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Nature. 2015 Jan 8;517(7533):227-30. doi: 10.1038/nature14043. Epub 2014 Dec 10.

The heat released during catalytic turnover enhances the diffusion of an enzyme.

Author information

1
California Institute for Quantitative Biosciences, QB3, University of California, Berkeley, California 94720, USA.
2
1] California Institute for Quantitative Biosciences, QB3, University of California, Berkeley, California 94720, USA [2] Departamento de Bioquímica y Biología Molecular, Facultad de Ciencias Químicas y Farmacéuticas, Universidad de Chile, 1058 Santiago, Chile.
3
Department of Physics, Indiana University-Purdue University Indianapolis (IUPUI), Indiana 46202, USA.
4
1] California Institute for Quantitative Biosciences, QB3, University of California, Berkeley, California 94720, USA [2] Department of Molecular and Cell Biology, University of California, Berkeley, California 94720, USA.
5
1] Department of Physics, Indiana University-Purdue University Indianapolis (IUPUI), Indiana 46202, USA [2] Department of Cellular and Integrative Physiology, Indiana University School of Medicine, Indiana 46202, USA.
6
1] California Institute for Quantitative Biosciences, QB3, University of California, Berkeley, California 94720, USA [2] Department of Molecular and Cell Biology, University of California, Berkeley, California 94720, USA [3] Jason L. Choy Laboratory of Single-Molecule Biophysics and Department of Physics, University of California, Berkeley, California 94720, USA [4] Department of Chemistry, University of California, Berkeley, California 94720, USA [5] Howard Hughes Medical Institute, University of California, Berkeley, California 94720, USA [6] Kavli Energy Nano Sciences Institute, University of California, Berkeley and Lawrence Berkeley National Laboratory, California 94720, USA.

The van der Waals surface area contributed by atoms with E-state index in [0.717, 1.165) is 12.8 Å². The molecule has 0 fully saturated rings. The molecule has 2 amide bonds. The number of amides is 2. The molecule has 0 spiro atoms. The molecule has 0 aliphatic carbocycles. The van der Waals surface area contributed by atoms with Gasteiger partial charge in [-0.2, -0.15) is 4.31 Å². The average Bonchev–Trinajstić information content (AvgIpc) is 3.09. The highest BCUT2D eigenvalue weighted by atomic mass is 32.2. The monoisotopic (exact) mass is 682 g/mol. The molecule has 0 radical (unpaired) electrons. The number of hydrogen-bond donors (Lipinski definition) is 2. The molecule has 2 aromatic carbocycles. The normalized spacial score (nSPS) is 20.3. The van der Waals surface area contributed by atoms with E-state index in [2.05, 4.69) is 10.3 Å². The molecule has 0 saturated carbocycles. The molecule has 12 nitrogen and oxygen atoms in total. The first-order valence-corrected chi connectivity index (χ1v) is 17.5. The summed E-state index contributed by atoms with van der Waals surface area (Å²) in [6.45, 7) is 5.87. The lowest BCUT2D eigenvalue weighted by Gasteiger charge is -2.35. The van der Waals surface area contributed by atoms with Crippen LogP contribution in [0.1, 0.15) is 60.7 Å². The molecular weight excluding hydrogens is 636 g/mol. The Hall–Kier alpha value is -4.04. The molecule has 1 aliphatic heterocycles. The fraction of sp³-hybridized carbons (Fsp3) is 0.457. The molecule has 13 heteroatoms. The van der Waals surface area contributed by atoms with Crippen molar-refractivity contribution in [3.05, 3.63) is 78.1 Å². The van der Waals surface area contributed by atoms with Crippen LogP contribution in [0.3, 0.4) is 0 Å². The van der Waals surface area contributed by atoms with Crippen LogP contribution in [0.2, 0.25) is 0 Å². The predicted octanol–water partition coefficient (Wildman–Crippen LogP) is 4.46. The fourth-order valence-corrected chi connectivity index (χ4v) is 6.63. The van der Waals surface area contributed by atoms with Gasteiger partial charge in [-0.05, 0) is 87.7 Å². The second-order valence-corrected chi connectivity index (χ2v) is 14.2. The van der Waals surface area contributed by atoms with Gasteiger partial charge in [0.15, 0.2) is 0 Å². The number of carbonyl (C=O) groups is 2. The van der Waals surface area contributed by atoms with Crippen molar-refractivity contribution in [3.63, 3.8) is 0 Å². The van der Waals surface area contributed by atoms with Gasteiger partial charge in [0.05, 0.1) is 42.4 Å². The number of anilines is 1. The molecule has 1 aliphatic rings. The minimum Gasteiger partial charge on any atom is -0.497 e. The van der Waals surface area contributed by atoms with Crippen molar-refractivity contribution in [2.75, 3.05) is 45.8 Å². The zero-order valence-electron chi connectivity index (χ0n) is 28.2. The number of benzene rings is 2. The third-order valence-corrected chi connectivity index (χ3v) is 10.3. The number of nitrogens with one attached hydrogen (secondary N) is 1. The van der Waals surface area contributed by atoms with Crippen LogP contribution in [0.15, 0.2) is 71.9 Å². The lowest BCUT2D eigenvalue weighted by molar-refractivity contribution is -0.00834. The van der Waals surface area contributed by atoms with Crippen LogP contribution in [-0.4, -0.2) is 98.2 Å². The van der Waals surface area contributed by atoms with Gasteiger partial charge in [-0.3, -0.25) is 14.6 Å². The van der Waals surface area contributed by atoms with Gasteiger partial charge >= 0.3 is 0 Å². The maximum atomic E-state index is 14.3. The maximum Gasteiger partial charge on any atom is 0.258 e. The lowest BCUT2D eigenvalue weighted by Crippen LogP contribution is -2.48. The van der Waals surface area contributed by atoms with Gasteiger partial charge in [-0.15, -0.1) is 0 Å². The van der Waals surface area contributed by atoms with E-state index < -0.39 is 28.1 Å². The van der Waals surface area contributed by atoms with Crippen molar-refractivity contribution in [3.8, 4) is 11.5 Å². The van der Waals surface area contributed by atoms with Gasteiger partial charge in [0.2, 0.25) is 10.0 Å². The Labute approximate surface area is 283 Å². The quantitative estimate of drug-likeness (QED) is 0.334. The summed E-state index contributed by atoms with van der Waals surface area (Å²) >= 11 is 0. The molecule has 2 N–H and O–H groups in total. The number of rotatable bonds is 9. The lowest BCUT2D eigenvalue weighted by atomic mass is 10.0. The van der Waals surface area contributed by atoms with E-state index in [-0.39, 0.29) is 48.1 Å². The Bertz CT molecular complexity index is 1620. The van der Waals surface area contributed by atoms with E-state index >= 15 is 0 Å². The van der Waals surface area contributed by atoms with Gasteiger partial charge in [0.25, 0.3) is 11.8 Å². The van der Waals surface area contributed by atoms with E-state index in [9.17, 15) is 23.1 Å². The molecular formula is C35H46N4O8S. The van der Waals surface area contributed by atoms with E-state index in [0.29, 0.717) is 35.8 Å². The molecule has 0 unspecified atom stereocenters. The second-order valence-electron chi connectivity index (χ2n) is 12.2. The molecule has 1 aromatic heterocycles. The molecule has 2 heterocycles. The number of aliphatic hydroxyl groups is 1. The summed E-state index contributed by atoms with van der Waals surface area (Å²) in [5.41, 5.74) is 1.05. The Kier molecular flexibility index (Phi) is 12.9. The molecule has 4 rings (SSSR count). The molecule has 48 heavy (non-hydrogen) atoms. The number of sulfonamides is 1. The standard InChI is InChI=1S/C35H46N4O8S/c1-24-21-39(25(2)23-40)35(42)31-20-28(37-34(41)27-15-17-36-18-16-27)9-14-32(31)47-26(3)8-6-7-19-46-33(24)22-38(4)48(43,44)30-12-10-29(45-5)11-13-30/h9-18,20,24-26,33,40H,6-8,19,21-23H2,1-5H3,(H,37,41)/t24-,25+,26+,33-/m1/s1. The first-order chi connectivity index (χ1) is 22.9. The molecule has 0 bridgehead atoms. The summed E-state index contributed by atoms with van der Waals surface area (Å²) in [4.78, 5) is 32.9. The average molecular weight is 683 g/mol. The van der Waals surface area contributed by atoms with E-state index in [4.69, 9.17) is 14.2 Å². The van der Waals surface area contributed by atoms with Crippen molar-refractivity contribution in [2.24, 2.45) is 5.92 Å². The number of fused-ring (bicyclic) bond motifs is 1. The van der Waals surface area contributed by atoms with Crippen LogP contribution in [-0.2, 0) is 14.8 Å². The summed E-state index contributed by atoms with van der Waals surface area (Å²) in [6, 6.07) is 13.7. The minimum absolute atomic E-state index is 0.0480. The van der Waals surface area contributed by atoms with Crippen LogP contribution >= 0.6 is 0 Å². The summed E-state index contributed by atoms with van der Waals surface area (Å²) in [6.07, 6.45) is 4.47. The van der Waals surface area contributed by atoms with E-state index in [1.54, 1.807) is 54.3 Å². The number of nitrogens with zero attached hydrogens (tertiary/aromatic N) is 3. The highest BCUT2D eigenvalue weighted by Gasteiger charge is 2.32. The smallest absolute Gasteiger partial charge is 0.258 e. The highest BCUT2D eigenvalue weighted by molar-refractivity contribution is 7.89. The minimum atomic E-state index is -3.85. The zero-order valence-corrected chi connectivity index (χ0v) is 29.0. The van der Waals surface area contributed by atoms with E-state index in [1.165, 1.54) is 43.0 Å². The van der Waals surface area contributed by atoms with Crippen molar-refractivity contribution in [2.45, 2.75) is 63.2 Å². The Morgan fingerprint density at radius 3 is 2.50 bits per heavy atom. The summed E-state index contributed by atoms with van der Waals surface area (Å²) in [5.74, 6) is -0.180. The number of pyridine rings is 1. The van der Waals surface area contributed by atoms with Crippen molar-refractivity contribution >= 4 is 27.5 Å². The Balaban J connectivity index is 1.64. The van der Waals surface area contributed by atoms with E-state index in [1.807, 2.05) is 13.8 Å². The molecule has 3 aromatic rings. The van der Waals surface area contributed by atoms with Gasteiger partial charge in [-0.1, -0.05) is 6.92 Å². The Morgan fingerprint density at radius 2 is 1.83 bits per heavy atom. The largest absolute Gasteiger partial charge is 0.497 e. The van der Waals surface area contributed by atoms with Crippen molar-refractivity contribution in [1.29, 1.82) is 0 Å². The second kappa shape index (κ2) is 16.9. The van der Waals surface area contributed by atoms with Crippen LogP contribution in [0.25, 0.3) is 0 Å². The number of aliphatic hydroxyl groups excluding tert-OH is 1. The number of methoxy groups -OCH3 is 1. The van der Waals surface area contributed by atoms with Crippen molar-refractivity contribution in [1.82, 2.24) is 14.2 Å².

Abstract

Recent studies have shown that the diffusivity of enzymes increases in a substrate-dependent manner during catalysis. Although this observation has been reported and characterized for several different systems, the precise origin of this phenomenon is unknown. Calorimetric methods are often used to determine enthalpies from enzyme-catalysed reactions and can therefore provide important insight into their reaction mechanisms. The ensemble averages involved in traditional bulk calorimetry cannot probe the transient effects that the energy exchanged in a reaction may have on the catalyst. Here we obtain single-molecule fluorescence correlation spectroscopy data and analyse them within the framework of a stochastic theory to demonstrate a mechanistic link between the enhanced diffusion of a single enzyme molecule and the heat released in the reaction. We propose that the heat released during catalysis generates an asymmetric pressure wave that results in a differential stress at the protein-solvent interface that transiently displaces the centre-of-mass of the enzyme (chemoacoustic effect). This novel perspective on how enzymes respond to the energy released during catalysis suggests a possible effect of the heat of reaction on the structural integrity and internal degrees of freedom of the enzyme.

PMID:
25487146
PMCID:
PMC4363105
DOI:
10.1038/nature14043
[Indexed for MEDLINE]
Free PMC Article

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